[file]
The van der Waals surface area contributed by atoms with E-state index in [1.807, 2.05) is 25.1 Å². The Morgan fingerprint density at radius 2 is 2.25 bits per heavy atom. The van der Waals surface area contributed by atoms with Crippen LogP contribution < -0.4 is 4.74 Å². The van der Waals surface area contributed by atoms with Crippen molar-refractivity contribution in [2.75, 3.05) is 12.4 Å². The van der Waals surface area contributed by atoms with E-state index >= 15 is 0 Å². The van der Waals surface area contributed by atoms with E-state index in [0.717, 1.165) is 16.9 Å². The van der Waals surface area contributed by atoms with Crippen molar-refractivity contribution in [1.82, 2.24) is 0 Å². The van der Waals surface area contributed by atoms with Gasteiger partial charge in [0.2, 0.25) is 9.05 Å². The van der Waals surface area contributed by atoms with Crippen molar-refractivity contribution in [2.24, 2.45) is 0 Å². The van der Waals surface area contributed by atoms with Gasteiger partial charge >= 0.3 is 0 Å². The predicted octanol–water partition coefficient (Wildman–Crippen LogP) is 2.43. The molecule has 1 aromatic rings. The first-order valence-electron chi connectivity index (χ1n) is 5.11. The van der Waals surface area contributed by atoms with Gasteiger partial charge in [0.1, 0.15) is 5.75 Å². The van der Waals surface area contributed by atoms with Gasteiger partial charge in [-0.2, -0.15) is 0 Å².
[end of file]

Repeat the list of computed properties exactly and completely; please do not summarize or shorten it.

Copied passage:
The van der Waals surface area contributed by atoms with E-state index in [1.807, 2.05) is 25.1 Å². The Morgan fingerprint density at radius 2 is 2.25 bits per heavy atom. The van der Waals surface area contributed by atoms with Crippen LogP contribution < -0.4 is 4.74 Å². The van der Waals surface area contributed by atoms with Crippen molar-refractivity contribution in [2.75, 3.05) is 12.4 Å². The van der Waals surface area contributed by atoms with E-state index >= 15 is 0 Å². The van der Waals surface area contributed by atoms with E-state index in [0.717, 1.165) is 16.9 Å². The van der Waals surface area contributed by atoms with Crippen molar-refractivity contribution in [1.82, 2.24) is 0 Å². The van der Waals surface area contributed by atoms with Gasteiger partial charge in [0.2, 0.25) is 9.05 Å². The van der Waals surface area contributed by atoms with Crippen molar-refractivity contribution in [2.24, 2.45) is 0 Å². The van der Waals surface area contributed by atoms with Gasteiger partial charge >= 0.3 is 0 Å². The predicted octanol–water partition coefficient (Wildman–Crippen LogP) is 2.43. The molecule has 1 aromatic rings. The first-order valence-electron chi connectivity index (χ1n) is 5.11. The van der Waals surface area contributed by atoms with Gasteiger partial charge in [0.1, 0.15) is 5.75 Å². The van der Waals surface area contributed by atoms with Gasteiger partial charge in [-0.2, -0.15) is 0 Å².